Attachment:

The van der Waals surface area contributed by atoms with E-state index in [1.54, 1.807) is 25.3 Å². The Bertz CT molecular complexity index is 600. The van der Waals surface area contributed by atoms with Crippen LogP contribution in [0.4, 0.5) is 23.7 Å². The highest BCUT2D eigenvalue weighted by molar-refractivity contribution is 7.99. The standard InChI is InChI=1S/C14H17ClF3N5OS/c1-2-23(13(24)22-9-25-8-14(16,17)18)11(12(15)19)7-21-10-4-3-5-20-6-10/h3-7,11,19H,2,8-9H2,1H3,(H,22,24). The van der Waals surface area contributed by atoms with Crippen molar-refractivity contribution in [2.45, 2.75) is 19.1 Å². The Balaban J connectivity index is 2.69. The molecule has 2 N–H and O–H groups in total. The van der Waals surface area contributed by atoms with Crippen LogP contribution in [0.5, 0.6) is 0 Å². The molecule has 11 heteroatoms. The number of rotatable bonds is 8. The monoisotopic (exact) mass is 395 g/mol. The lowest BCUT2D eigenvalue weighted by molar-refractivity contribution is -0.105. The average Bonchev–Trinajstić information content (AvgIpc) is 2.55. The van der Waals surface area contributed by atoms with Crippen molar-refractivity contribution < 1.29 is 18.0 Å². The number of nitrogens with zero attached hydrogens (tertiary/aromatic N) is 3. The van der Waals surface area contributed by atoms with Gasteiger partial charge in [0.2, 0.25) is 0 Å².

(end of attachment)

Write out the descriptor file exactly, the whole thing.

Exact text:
The van der Waals surface area contributed by atoms with E-state index in [1.54, 1.807) is 25.3 Å². The Bertz CT molecular complexity index is 600. The van der Waals surface area contributed by atoms with Crippen LogP contribution in [0.4, 0.5) is 23.7 Å². The highest BCUT2D eigenvalue weighted by molar-refractivity contribution is 7.99. The standard InChI is InChI=1S/C14H17ClF3N5OS/c1-2-23(13(24)22-9-25-8-14(16,17)18)11(12(15)19)7-21-10-4-3-5-20-6-10/h3-7,11,19H,2,8-9H2,1H3,(H,22,24). The van der Waals surface area contributed by atoms with Crippen molar-refractivity contribution in [2.45, 2.75) is 19.1 Å². The Balaban J connectivity index is 2.69. The molecule has 2 N–H and O–H groups in total. The van der Waals surface area contributed by atoms with Crippen LogP contribution in [0.5, 0.6) is 0 Å². The molecule has 11 heteroatoms. The number of rotatable bonds is 8. The monoisotopic (exact) mass is 395 g/mol. The lowest BCUT2D eigenvalue weighted by molar-refractivity contribution is -0.105. The average Bonchev–Trinajstić information content (AvgIpc) is 2.55. The van der Waals surface area contributed by atoms with Crippen molar-refractivity contribution < 1.29 is 18.0 Å². The number of nitrogens with zero attached hydrogens (tertiary/aromatic N) is 3. The van der Waals surface area contributed by atoms with Gasteiger partial charge in [0.2, 0.25) is 0 Å².